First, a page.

The new and improved Brockwell includes the ‘natural’ children’s playground (already completed) – better known as the sandpit and paddling pool – along with the re-building of the main playground, the restoration of the lakes and improvements to the paths, and plans for new trees and planting, new railings and gates. There will be a new centre for the Community Greenhouses and Gardens Project, plus restoration of the Walled Garden and Temple Building.

The paddling pool was the first part of Brockwell Park’s planned transformation. And, after the usual moans from some, including myself, it has proved a huge success (and no one seems to have knocked themselves out on one of the architect’s sculpted boulder[s] yet).

The paths around the park are also being dug up for new sewer runs – all of which appear to be going to plan too (and mostly finished). It looks like Brixton Water Lane will be the last one to be completed – running from the gate up to the fork of the road near the BMX track (still very much near BWL entrance at present, and a long way from the BMX track).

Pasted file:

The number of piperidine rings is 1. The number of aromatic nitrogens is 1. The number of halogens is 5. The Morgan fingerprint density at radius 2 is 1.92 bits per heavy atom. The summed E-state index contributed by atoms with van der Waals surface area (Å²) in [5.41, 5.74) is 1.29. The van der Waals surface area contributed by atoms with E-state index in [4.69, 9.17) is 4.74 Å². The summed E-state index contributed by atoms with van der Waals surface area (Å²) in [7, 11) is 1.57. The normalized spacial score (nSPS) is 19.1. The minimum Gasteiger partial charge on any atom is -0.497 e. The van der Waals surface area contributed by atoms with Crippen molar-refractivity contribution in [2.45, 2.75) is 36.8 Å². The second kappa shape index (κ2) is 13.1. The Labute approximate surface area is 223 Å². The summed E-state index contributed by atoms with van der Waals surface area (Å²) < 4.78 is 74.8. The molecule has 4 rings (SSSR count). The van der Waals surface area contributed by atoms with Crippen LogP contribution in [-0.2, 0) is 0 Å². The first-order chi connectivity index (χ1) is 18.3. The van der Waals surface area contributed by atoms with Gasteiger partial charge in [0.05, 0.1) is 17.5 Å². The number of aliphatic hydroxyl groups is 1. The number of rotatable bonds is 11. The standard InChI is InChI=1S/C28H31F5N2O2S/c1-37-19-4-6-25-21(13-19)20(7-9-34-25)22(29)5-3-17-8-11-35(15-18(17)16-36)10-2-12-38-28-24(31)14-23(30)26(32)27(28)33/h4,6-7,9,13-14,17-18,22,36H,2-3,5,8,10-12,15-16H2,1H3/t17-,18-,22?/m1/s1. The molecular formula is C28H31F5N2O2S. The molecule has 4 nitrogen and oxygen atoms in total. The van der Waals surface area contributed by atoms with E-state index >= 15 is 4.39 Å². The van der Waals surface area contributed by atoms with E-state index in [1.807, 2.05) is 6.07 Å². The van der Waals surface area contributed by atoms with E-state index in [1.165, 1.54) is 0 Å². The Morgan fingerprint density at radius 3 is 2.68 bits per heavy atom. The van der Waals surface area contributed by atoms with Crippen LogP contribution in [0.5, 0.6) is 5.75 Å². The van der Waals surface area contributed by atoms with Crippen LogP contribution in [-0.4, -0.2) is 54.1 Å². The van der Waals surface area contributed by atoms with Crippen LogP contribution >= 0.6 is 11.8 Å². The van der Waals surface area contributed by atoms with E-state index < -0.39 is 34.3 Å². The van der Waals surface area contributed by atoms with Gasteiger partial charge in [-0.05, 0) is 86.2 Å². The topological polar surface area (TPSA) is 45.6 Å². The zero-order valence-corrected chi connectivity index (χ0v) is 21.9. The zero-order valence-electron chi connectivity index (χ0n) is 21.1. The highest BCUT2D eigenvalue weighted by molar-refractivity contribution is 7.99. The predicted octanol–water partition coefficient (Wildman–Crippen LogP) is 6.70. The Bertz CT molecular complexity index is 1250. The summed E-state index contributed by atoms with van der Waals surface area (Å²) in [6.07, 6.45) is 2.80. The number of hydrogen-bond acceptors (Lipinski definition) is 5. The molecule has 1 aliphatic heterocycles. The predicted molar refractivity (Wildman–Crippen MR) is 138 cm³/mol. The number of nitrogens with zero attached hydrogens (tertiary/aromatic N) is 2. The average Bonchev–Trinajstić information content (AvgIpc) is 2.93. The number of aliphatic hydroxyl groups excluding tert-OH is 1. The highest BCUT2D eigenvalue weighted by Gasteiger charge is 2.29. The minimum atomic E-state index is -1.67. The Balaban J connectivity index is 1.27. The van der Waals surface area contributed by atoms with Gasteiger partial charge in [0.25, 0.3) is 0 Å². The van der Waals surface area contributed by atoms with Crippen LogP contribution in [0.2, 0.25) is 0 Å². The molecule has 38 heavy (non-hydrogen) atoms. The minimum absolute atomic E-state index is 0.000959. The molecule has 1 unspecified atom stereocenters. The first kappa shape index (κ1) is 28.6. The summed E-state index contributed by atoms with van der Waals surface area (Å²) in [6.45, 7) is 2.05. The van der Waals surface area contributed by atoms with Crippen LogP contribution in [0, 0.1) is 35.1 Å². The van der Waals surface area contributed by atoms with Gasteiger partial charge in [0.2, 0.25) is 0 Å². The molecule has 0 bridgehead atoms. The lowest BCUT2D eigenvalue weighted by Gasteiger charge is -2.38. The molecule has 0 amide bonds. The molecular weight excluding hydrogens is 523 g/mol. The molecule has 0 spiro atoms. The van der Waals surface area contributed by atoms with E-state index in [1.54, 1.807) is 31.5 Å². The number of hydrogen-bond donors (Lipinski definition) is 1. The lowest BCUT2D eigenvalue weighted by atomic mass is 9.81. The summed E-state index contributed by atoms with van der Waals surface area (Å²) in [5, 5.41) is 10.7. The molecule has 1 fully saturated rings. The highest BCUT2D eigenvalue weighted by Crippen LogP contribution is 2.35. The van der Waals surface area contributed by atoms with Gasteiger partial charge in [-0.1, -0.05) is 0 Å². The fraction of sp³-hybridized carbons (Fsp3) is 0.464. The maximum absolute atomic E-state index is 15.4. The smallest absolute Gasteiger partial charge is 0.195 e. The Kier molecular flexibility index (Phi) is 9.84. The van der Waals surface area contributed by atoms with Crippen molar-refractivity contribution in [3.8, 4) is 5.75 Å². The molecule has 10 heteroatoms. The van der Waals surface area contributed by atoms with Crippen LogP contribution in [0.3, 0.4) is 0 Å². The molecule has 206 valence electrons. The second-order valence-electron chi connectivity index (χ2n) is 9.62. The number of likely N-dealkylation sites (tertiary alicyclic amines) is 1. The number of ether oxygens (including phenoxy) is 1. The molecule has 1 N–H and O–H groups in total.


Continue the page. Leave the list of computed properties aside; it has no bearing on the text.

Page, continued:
The end of October sees the closure of the Temple and toilets, as well as the Walled Garden. Winter is, obviously, the best time to close all these areas – but they will be missed. No secret winter garden this year.

The new playground is due for completion by the end of March 2012. Although there have been conflicting rumours, with some mums gossiping that it might be earlier, in February 2012. The various changes are all ahead of schedule at the moment – lets hope the snowy depths of winter don’t strike with such venom this year.

Paul Carter, the park manager, has been writing a regular report about the progress of the work – see here

The equipment has all gone now. But, in the age of recycling, it will be reused if it is in good condition. The ageing roundabout had probably seen it’s last spin – believe me, the sound of dragging metal had got rather grating.